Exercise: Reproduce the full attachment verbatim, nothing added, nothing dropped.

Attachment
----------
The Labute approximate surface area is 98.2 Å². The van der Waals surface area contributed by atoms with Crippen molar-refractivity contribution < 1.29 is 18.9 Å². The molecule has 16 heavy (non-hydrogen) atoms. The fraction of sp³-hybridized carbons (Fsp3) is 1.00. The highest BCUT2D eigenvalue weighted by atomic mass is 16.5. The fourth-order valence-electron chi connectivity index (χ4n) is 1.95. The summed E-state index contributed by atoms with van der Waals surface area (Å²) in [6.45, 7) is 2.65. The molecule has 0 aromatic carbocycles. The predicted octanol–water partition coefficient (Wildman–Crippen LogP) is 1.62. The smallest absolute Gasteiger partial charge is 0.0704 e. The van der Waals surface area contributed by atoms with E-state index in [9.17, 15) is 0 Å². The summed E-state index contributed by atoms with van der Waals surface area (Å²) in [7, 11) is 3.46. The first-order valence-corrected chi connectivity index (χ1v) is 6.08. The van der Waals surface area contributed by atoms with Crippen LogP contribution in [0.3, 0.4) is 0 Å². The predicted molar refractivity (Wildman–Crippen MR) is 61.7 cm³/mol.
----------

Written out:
The Labute approximate surface area is 98.2 Å². The van der Waals surface area contributed by atoms with Crippen molar-refractivity contribution < 1.29 is 18.9 Å². The molecule has 16 heavy (non-hydrogen) atoms. The fraction of sp³-hybridized carbons (Fsp3) is 1.00. The highest BCUT2D eigenvalue weighted by atomic mass is 16.5. The fourth-order valence-electron chi connectivity index (χ4n) is 1.95. The summed E-state index contributed by atoms with van der Waals surface area (Å²) in [6.45, 7) is 2.65. The molecule has 0 aromatic carbocycles. The predicted octanol–water partition coefficient (Wildman–Crippen LogP) is 1.62. The smallest absolute Gasteiger partial charge is 0.0704 e. The van der Waals surface area contributed by atoms with E-state index in [9.17, 15) is 0 Å². The summed E-state index contributed by atoms with van der Waals surface area (Å²) in [7, 11) is 3.46. The first-order valence-corrected chi connectivity index (χ1v) is 6.08. The van der Waals surface area contributed by atoms with Crippen LogP contribution in [0.3, 0.4) is 0 Å². The predicted molar refractivity (Wildman–Crippen MR) is 61.7 cm³/mol.